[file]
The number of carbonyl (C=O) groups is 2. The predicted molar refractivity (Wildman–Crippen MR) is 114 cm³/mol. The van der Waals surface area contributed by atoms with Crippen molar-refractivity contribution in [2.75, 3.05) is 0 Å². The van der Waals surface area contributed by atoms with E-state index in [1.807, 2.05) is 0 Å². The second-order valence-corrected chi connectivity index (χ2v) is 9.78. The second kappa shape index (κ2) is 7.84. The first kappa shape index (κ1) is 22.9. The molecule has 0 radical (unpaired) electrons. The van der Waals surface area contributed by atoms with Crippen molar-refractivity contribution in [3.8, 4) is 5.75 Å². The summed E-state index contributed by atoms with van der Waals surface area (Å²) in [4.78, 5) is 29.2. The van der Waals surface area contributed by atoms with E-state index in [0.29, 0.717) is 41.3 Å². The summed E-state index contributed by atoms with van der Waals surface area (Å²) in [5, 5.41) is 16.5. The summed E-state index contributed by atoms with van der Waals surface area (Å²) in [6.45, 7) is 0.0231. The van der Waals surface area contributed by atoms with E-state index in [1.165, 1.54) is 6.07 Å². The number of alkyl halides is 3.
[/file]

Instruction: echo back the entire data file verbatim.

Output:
The number of carbonyl (C=O) groups is 2. The predicted molar refractivity (Wildman–Crippen MR) is 114 cm³/mol. The van der Waals surface area contributed by atoms with Crippen molar-refractivity contribution in [2.75, 3.05) is 0 Å². The van der Waals surface area contributed by atoms with E-state index in [1.807, 2.05) is 0 Å². The second-order valence-corrected chi connectivity index (χ2v) is 9.78. The second kappa shape index (κ2) is 7.84. The first kappa shape index (κ1) is 22.9. The molecule has 0 radical (unpaired) electrons. The van der Waals surface area contributed by atoms with Crippen molar-refractivity contribution in [3.8, 4) is 5.75 Å². The summed E-state index contributed by atoms with van der Waals surface area (Å²) in [4.78, 5) is 29.2. The van der Waals surface area contributed by atoms with E-state index in [0.29, 0.717) is 41.3 Å². The summed E-state index contributed by atoms with van der Waals surface area (Å²) in [5, 5.41) is 16.5. The summed E-state index contributed by atoms with van der Waals surface area (Å²) in [6.45, 7) is 0.0231. The van der Waals surface area contributed by atoms with E-state index in [1.165, 1.54) is 6.07 Å². The number of alkyl halides is 3.